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Natural Colorants

Pumpkin Pie Soap

Taming Soda Ash

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Natural Colorants in Soapmaking—Why?

Using Natural Colorants in Soapmaking

Colors, Oils, and Soap

Plant-Based Colorants

Other Natural Colorants

Basic Colored Soap #1

Basic Colored Soap #2

Alkanet Root Soap Experiment

Madder Root Soap Experiment

Pumpkin Pie Soap

What Would I Do?

Taming the Soda Ash Monster

Natural Colorants in Soapmaking—Why?

The main reason for using natural colorants is that they produce beautiful, subtle shades. Used correctly, these colors are stable.

Also, many soapmakers want to avoid dyes and artificial colors in their soaps. One of the reasons for making soap yourself to begin with is to avoid artificial ingredients. But supposing you want soap that isn't ivory-to-beige, you usually would have to color it with something.

Of course, most oils contribute some color—one of the prettiest soaps I ever made was a pale celadon green, the color being pure serendipity, the colors of the oils I used. So oils can contribute color, as can liquids, if you use something other than water. And if you infuse one of your oils with herbs or flowers, that will affect the color as well. Finally, if you use essential oils or fragrance oils, they too may affect the color of the soap. Anything containing vanillin, for example, will slowly turn to a dark brown, and other fragrances have more subtle color.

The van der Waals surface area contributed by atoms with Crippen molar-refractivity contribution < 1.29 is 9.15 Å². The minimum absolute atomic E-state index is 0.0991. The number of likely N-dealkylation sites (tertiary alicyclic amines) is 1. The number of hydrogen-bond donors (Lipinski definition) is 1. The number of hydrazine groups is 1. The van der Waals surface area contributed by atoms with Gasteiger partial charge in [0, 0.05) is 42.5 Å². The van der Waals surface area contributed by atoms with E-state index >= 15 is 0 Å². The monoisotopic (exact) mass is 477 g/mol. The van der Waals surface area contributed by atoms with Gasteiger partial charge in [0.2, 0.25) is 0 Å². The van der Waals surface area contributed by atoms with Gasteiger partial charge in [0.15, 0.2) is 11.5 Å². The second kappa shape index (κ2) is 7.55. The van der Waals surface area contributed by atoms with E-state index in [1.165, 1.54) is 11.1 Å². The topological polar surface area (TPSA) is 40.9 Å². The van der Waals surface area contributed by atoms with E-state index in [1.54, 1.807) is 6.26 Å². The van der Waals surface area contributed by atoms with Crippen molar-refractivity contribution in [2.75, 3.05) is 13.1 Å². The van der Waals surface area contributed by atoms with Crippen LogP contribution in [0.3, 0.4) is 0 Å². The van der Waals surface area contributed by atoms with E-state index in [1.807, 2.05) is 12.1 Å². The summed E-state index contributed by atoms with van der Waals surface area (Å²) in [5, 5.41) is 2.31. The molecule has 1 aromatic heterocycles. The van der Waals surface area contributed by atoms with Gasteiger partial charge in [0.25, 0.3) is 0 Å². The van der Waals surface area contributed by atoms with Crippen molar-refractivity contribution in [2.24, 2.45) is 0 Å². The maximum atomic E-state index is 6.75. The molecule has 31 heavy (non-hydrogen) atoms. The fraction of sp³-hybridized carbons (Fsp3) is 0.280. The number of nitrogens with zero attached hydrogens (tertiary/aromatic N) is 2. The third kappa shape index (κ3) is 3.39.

But when we talk about natural colorants, most of the time, we're talking about natural ingredients that are used only for their color, or mostly for that. So: Ingredients other than the base oils, EO or FO, and liquids that are part of the soap formulation itself.

Like artificial colorants, strong natural colorants shouldn't be used too heavily, or you will get color that comes through in the lather and may even stain linens. For a more intense effect with less color, swirling or marbling may be a good choice.

However, not all natural colors are strong. Some fade almost to white before the soap even sets. Others turn out splotchy, grayed, or dull. One of my failures was soap I made with cranberry juice for liquid. It turned out an ugly grayish white—completely different from the color from orange or tomato juice, which both make a stable orange.

I read that liquid cochineal is a very strong color, and that "it doesn't take much." It didn't work that way for me. I added more and more, and more again, and after a few turns with my blender, the soap would be back to pale pink. Finally I had to pour it—and it faded even more as it cured. In the end, it was pure white. Possibly there was something wrong with the product I bought, but I couldn't find any other, so my cochineal experiment was not a success.